Just remember that many kids today crave constant stimulation. There are many creative ways to separate your grandkids from their iPhones for a few hours. Just make sure that you have something fun and stimulating to fill the gap.
Today’s grandkids are growing up in a culturally diverse world. That’s a great thing. All children are naturally curious and absorb languages like sponges. The difference is that they are exposed to educational and travel experiences that most of us could never have dreamed of as children. There are two ways that grandparents can take advantage of this.
First, they can embrace their role as family story-teller. The technology around us may have changes, but, people still love to sit around the campfire (real or imagined) listening to adventures. Tell them about the wonderful places you visited. Don’t be afraid to tell them what you learned along the way. They will respect your honesty.
Second, grandparents can learn a lot from the opportunities that their grandkids have been given. If your grandkid is learning a second language, why not join them on the adventure? If they are interested in a particular country, why not learn how to cook its most delicious food together?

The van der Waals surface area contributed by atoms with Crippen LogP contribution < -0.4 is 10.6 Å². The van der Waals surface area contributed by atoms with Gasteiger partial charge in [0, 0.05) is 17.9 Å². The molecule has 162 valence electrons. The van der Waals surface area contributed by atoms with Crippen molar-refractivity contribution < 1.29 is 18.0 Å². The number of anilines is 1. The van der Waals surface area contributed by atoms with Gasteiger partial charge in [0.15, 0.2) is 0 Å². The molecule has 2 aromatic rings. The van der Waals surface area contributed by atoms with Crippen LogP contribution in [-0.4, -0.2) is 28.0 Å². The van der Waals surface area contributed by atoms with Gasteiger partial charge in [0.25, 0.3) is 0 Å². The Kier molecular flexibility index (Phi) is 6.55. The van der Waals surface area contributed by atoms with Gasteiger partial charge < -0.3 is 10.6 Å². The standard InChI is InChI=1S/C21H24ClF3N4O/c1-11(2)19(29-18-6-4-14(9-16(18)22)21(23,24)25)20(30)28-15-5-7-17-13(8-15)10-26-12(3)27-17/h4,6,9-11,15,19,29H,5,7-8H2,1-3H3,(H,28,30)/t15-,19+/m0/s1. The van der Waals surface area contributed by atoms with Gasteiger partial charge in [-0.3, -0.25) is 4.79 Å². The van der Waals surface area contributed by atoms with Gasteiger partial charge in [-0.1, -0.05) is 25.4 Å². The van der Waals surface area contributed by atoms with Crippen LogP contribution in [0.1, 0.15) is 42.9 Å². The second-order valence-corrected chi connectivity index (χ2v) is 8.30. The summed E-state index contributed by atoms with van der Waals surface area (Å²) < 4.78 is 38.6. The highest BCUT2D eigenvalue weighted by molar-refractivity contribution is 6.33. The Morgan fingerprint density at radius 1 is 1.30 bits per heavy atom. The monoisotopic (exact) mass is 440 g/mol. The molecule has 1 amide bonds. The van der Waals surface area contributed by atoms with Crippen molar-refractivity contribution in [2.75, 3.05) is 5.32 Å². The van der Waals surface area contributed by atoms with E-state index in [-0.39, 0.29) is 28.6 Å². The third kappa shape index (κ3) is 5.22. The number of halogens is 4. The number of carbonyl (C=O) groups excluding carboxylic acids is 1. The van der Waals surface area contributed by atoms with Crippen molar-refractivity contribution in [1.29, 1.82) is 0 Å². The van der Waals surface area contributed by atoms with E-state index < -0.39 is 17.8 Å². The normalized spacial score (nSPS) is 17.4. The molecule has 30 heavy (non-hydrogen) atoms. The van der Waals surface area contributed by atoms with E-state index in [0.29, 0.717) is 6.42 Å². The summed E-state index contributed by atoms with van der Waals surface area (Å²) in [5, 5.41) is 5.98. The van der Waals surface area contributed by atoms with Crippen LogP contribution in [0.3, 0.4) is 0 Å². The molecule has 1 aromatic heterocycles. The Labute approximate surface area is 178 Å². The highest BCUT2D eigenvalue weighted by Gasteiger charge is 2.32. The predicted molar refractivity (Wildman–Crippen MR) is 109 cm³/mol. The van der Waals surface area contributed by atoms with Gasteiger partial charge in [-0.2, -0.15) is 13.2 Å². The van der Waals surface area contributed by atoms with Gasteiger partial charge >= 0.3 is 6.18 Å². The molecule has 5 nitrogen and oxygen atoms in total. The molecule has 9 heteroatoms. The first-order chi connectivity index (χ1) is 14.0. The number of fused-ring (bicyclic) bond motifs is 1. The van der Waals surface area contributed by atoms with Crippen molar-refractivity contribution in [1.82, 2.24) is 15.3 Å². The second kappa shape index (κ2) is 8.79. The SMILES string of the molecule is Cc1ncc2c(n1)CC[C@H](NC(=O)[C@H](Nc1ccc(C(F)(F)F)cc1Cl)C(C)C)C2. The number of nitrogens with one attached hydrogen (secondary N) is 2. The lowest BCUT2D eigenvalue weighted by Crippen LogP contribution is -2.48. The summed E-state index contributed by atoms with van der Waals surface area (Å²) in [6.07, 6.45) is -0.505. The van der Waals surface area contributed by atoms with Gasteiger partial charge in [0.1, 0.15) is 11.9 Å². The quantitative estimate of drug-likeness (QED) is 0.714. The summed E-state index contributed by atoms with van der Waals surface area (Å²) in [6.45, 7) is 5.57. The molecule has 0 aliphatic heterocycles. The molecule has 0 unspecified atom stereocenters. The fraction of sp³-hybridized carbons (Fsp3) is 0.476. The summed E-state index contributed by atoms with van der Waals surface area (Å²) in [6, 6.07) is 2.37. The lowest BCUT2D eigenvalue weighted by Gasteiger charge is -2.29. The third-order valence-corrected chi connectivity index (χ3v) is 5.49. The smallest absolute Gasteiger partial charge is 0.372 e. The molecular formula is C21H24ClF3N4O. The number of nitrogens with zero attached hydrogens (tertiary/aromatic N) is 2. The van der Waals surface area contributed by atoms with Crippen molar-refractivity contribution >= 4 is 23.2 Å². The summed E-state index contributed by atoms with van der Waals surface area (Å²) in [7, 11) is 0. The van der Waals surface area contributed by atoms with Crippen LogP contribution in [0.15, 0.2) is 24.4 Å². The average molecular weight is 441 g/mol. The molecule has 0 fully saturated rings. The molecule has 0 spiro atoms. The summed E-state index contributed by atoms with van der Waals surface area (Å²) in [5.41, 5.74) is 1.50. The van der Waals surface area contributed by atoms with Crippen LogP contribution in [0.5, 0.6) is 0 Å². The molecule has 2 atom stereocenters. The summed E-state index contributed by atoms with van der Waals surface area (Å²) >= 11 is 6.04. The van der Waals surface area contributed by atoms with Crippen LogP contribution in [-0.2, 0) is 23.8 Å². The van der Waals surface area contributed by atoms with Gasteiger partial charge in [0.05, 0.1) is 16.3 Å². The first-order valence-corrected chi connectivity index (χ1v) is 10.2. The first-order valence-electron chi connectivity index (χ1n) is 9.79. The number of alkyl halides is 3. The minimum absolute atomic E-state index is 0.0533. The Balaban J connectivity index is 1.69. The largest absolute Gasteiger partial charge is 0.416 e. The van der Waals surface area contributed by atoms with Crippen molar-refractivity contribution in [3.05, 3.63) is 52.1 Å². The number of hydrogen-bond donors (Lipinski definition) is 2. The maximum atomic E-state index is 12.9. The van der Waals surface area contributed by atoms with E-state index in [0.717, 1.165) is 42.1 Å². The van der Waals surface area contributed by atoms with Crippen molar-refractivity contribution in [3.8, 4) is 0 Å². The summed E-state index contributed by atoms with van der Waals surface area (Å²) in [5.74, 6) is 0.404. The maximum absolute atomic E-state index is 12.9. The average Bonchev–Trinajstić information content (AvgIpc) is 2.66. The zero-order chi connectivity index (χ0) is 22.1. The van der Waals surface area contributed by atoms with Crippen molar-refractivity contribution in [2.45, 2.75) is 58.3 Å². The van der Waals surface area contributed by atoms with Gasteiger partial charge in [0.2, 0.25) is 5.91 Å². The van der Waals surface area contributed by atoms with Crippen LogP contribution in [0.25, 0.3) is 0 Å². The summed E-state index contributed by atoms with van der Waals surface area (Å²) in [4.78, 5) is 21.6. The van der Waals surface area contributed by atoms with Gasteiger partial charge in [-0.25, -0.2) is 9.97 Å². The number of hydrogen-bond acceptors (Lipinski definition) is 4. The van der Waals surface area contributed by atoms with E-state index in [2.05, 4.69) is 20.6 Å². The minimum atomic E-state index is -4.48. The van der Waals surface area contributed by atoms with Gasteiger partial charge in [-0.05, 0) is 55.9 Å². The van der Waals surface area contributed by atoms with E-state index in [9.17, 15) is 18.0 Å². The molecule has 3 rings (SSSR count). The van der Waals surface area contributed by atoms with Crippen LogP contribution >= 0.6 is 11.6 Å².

Kids today often seem to be growing up so fast! Access to the Internet from a young age exposes them to all kinds of information, some which enhances their life and other kinds that we would prefer they find out later.
If anything, this accelerated learning makes the relationship between grandparents and grandkids more important. After all, intelligence and wisdom are two very different things. Depending on the relationship that you have with your grandkids, and their age, they may even be more comfortable talking with you about the complex world around them than with their parents.
Try to forget about what is “normal” for a child to know at his or her age. Embrace their thoughts for all of their magical complexity and be a point of wisdom and stability in their life. Their worries and dreams may be accelerated, but, they are all things that you have experienced and can help them to unravel.
Many women over 60 live far away from their children and grandkids. Your grandkids probably don’t live in the same town or city that you do. Perhaps they even live in another country. The good news is that the same technologies that make it harder to connect with our grandkids in person make it easier to connect with them when they are far away.